In addition to these points, there is the option of taking part in a prize draw to win one of three $50 gift cards should you participate in the two online survey administrations. The collection of your personal details for the prize draw and for accessing referral services is completed separately from the survey.
How can you volunteer to participate in the survey or to find out more?
You can find more information on this research at the link below or to complete this survey, please click here
Please note: regards to maintaining your own privacy and that of others, that if you choose to make comments on any postings or media adverts concerning this study, you should be aware of the potential dangers of accidental public exposure of your own personal details, identifiable information and that of others when you make such comments or ‘share’ the media post etc
Should you require support or help at this time?
When you have thoughts of suicide or self-harm, or need help and support because you are feeling distressed, there are a few sources you can seek help from now or any time in the future:
- Your family or local GP
- Friends and family
- Phone help lines:
- Lifeline 13 11 14 (in Australia, 24/7) and
- Suicide Call Back Service, Nationwide 1300 659 467 (24 /7)
- Beyond Blue 1300 224636 (immediate 24/7 support)
- On-line crisis support chats, such as:
- Self-help websites, such as:
Helping professionals’ psychologists, counsellors, financial advisors, legal professionals, ministers, career advisors, teachers
For questions regarding the survey, please contact Brant Maclean at firstname.lastname@example.org or by telephone on 04686662552.
Supervisor: Jacinta Hawgood, Senior Lecturer/Program Director Suicidology, Australian Institute for Suicide Research and Prevention (AISRAP). Email email@example.com.
Researcher: Mr Brant Maclean (Psychology Honours Student) Griffith University.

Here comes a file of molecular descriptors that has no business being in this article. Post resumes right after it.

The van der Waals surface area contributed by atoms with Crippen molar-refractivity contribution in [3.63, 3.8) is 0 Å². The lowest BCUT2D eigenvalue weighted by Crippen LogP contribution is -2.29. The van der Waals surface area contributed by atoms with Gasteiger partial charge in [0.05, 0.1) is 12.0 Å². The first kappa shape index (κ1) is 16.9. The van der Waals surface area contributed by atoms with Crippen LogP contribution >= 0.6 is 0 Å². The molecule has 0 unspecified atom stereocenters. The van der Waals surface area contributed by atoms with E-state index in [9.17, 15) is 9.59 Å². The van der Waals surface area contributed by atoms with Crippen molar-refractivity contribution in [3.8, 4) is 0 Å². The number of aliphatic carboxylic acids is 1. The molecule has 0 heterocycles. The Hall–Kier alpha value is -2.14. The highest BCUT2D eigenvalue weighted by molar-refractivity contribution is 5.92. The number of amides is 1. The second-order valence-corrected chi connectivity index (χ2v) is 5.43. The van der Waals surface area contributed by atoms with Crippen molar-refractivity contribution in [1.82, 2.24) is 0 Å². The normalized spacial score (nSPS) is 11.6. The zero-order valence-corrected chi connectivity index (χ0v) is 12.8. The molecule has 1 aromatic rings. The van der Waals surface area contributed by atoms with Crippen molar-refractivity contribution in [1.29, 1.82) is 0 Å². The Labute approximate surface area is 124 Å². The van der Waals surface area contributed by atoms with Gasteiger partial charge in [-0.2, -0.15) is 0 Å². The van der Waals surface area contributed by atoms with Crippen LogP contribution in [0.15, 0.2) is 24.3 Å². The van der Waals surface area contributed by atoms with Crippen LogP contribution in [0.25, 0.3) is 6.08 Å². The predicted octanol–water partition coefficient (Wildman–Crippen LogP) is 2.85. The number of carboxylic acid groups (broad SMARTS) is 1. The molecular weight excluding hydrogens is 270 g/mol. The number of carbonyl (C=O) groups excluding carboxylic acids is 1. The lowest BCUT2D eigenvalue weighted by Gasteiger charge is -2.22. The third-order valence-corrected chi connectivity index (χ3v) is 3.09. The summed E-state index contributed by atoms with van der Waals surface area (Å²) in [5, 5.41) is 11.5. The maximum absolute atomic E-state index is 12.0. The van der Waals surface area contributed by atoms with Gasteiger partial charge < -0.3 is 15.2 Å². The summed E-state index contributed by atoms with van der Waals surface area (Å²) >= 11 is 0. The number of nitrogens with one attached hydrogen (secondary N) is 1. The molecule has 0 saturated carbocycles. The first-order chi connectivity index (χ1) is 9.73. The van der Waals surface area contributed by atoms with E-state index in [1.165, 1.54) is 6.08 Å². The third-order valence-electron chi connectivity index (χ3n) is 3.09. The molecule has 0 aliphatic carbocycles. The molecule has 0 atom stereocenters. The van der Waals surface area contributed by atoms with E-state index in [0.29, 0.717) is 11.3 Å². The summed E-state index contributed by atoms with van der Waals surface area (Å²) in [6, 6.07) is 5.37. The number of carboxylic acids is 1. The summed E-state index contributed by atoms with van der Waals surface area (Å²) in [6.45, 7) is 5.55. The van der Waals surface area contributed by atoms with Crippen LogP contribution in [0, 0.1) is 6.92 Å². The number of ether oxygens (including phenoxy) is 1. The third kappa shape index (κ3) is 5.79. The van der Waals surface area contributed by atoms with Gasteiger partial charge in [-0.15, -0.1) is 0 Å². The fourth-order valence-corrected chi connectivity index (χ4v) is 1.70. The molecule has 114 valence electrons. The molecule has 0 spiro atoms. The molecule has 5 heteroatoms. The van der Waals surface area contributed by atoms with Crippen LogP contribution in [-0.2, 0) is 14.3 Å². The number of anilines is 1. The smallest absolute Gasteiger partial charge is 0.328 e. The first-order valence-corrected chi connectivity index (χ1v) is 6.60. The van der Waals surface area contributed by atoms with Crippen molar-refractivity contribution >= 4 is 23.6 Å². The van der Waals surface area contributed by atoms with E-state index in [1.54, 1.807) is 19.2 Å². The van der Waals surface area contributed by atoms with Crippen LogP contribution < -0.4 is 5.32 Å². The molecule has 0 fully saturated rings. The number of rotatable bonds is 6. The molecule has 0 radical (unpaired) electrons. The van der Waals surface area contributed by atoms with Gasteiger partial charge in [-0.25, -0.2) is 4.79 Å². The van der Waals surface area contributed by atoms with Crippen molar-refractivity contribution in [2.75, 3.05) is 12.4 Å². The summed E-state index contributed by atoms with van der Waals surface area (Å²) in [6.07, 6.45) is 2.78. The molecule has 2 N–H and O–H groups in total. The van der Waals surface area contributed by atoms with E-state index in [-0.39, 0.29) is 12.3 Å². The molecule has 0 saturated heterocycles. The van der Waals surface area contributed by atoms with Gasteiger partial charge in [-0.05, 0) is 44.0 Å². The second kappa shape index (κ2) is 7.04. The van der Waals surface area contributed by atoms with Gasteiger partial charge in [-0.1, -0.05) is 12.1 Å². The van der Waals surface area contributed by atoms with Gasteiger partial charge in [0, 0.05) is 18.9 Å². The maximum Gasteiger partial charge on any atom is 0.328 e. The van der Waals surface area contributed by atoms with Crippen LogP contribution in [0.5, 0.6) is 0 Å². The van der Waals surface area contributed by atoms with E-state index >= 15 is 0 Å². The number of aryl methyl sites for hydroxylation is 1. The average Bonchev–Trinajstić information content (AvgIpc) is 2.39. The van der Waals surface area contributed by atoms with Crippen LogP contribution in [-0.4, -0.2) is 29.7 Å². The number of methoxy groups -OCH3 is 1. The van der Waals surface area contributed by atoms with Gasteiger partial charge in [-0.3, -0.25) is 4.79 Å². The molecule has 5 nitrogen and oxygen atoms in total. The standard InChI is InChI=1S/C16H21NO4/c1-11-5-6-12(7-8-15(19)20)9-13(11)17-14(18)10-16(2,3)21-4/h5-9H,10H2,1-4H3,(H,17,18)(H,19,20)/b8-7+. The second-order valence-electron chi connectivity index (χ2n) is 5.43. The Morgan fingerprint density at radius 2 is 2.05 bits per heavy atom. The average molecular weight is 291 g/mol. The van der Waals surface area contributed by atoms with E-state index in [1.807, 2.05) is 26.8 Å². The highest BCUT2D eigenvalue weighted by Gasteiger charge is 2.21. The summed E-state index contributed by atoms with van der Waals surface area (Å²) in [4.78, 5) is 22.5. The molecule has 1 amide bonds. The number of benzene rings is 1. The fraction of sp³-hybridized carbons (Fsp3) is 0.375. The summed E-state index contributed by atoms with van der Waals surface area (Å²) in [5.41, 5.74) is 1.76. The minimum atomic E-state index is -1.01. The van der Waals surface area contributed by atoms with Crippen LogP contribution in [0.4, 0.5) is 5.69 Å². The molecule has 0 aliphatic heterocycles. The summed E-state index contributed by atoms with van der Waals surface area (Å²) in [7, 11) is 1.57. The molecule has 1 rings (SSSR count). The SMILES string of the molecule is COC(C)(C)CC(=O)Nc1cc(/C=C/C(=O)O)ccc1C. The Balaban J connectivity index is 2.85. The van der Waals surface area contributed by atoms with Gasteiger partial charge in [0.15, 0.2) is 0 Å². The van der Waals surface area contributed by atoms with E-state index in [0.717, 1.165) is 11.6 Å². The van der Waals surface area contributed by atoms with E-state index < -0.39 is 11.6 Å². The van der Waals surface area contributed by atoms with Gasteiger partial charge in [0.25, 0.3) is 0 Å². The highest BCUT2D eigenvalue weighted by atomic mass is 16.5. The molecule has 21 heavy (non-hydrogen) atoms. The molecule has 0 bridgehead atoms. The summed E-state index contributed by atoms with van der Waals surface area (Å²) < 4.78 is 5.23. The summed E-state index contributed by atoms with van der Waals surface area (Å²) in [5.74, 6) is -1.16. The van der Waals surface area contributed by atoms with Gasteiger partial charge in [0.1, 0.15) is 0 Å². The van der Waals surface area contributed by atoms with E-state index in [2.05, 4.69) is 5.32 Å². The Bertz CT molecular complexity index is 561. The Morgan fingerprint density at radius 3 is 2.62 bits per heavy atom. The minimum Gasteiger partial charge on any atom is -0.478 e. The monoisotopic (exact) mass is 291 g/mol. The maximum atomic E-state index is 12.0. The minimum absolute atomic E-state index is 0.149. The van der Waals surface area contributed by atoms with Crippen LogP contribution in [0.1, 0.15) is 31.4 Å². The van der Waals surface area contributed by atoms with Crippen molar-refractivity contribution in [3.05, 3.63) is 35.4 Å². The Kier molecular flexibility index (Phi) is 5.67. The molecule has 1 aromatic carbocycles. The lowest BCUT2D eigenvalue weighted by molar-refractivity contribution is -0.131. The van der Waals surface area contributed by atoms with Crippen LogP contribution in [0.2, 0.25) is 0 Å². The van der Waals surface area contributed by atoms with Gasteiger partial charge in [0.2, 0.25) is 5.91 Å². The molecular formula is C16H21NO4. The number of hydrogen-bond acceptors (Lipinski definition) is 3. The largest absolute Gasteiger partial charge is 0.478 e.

This project was approved by Griffith University Ethics, GU Ref No: 2020/386 Contact Research Ethics, Griffith University on (07) 3735 4375 or firstname.lastname@example.org
Roses in the Ocean’s NSW team is excited to announce that since our last update our team has doubled in size!
At the end of June, Roses in the Ocean stalwart Sam Fewings took on the new role of NSW State Manager. Sam first came to Roses in the Ocean as a person with a lived experience of suicide keen to explore and understand his experience more and use it to help others. He was recruited to as a member of the NSW Ministry of Health LE Advisory Group and has actively participated in this role since its inception at the end of 2019.
On a professional front, Sam has spent the past 20 years working in human resources and insurance in the public and private sectors. He also has extensive experience in project and change management. Sam’s role is to oversee all the suicide prevention projects in NSW that Roses in the Ocean has been contracted to deliver under the Strategic Framework for Suicide Prevention’s Towards Zero Suicide initiatives.
When Sam is not working, he is a committed tennis player whose lack of skill is made up for with enthusiasm. His second passion is bad dad jokes that he likes to share with his long suffering six-year-old son and eight-year-old daughter as well as his (age undisclosed) wife.